One of the primary arguments against the amendment is that approval would endanger public money.  The IHA site says that’s not possible.  “It [the amendment] is written into the language of the amendment that no additional tax dollars are to be used for projects funded through these financing agreements,” says the site.  “In these cases, where no additional taxpayer moneys are being used to secure or repay the financed project, all risk is put upon the lending institution.”

Here is commercial produced by IHA featured on the site:

In an editorial about the measure, the Idaho Press-Tribune endorsed the plan and said taxpayers will be shielded from bad decisions.  “In this case, taxpayers wouldn’t be left holding the bag in any case because the investors who buy the revenue bonds bear the risk,” said the paper’s editorial board.  “And advocates point out that, among public hospitals, none has failed to meet its bonded indebtedness.” Joe Morris, CEO of Kootenai Health, operator of the Kootenai Medical Center in Coeur d’Alene, testified before the committee hearing that no health center ever missed a payment on debt.

Cons

Not much has come through the media in opposition to the hospital amendment, but there have been at least two vocal opponents of the measure: a government watchdog and a state legislator are urging voters to reject the hospital amendment.

David Frazier, a photographer and blogger, was the man behind the 2006 court challenge of the airport parking garage.  Four years later the political commentator is still opposed to debt-financed public projects without voter approval.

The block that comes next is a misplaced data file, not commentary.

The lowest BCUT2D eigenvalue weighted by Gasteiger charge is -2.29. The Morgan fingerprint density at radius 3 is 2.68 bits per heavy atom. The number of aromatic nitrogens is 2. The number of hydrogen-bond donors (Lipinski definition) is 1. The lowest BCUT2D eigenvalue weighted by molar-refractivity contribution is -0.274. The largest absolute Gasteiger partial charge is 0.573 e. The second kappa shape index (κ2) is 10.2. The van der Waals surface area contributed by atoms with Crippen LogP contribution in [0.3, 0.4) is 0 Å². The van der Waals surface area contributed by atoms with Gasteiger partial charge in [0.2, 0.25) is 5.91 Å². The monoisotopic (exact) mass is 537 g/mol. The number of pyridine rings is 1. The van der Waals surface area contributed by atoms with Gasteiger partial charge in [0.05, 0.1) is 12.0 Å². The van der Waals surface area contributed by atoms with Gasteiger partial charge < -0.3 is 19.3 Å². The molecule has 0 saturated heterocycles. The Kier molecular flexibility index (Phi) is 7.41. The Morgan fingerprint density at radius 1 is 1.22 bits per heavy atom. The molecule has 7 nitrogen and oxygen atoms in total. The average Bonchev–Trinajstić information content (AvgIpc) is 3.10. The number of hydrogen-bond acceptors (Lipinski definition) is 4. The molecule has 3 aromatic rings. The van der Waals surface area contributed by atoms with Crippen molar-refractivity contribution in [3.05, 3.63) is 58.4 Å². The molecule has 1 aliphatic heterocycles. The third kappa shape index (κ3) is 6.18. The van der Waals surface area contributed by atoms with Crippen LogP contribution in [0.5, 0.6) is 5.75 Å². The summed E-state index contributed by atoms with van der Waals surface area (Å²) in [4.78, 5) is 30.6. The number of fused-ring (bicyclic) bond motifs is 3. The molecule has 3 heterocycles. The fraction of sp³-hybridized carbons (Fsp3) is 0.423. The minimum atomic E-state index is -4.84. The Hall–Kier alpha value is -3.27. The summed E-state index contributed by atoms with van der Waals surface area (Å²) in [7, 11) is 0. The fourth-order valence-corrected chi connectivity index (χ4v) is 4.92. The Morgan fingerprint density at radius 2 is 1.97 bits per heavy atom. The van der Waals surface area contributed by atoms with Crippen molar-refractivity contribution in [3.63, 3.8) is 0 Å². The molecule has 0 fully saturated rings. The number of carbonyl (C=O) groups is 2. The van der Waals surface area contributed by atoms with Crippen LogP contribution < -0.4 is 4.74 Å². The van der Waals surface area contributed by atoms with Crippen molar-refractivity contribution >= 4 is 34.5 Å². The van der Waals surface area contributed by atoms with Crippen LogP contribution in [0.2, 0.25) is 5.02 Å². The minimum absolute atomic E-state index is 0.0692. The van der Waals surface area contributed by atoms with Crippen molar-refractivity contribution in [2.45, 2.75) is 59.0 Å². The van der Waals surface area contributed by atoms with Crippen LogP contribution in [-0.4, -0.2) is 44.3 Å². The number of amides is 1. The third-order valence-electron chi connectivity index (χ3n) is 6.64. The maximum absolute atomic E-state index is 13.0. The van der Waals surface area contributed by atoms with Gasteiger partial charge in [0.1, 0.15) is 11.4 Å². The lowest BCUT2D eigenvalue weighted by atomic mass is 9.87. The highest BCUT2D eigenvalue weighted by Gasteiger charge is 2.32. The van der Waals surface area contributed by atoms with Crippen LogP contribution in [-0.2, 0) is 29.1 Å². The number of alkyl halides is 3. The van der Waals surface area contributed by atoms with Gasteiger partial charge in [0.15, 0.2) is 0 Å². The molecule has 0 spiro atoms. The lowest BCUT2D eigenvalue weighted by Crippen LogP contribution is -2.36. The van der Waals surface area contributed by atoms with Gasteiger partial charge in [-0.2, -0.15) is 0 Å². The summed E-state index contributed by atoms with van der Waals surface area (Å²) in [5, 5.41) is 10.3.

“Public money is public money,” Frazier told the IdahoStatesman. “It’s our money, we the people. Therefore, we have a right to determine how it should be spent in cases of debt.”

Rep. Stephen Hartgen, R-Twin Falls, voted against the allowing the measure to go before voters and he continues his opposition of the idea. Hartgen, in an editorial for the Twin Falls Times-News earlier this month, said approval would take control out of the hands of voters and that hospitals can operate efficiently without taking on debt.

“In the case of the hospital proposal, the need has not been clearly shown. Community hospitals routinely make large purchases now for items such as CAT scanners and MRI machines, and bankers say they are more than willing to loan money for such items based on solid, business-plan principles,” wrote Hartgen.  “Hospitals can also convert to non-profit status if they feel the restrictions are too great, as was done in Twin Falls when the county hospital was taken over by St. Luke’s.”

A simple majority is required for the hospital amendment to win passage on Nov. 2.

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Kootenai Medical Center in Coeur d'Alene, Kootenai Medical Center in Coeur d'Alene
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5 Comments